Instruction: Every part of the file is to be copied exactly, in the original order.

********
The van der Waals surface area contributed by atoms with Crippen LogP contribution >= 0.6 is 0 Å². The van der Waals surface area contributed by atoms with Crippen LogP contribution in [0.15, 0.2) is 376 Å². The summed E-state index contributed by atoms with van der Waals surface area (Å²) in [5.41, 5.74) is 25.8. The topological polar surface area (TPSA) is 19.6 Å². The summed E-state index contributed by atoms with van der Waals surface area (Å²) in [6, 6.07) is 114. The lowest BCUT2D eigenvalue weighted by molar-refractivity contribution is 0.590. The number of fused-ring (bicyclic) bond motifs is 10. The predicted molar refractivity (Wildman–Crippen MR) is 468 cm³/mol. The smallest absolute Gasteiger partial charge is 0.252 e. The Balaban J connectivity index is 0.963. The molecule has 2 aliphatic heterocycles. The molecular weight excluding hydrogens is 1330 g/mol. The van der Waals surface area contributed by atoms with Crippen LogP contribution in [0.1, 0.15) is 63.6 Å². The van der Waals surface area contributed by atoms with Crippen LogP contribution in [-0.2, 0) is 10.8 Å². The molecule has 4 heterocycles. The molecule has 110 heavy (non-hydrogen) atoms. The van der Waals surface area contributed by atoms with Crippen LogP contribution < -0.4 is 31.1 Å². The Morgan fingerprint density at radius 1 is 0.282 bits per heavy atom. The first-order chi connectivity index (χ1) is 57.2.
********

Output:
The van der Waals surface area contributed by atoms with Crippen LogP contribution >= 0.6 is 0 Å². The van der Waals surface area contributed by atoms with Crippen LogP contribution in [0.15, 0.2) is 376 Å². The summed E-state index contributed by atoms with van der Waals surface area (Å²) in [5.41, 5.74) is 25.8. The topological polar surface area (TPSA) is 19.6 Å². The summed E-state index contributed by atoms with van der Waals surface area (Å²) in [6, 6.07) is 114. The lowest BCUT2D eigenvalue weighted by molar-refractivity contribution is 0.590. The number of fused-ring (bicyclic) bond motifs is 10. The predicted molar refractivity (Wildman–Crippen MR) is 468 cm³/mol. The smallest absolute Gasteiger partial charge is 0.252 e. The Balaban J connectivity index is 0.963. The molecule has 2 aliphatic heterocycles. The molecular weight excluding hydrogens is 1330 g/mol. The van der Waals surface area contributed by atoms with Crippen LogP contribution in [0.1, 0.15) is 63.6 Å². The van der Waals surface area contributed by atoms with Crippen LogP contribution in [-0.2, 0) is 10.8 Å². The molecule has 4 heterocycles. The molecule has 110 heavy (non-hydrogen) atoms. The van der Waals surface area contributed by atoms with Crippen LogP contribution < -0.4 is 31.1 Å². The Morgan fingerprint density at radius 1 is 0.282 bits per heavy atom. The first-order chi connectivity index (χ1) is 57.2.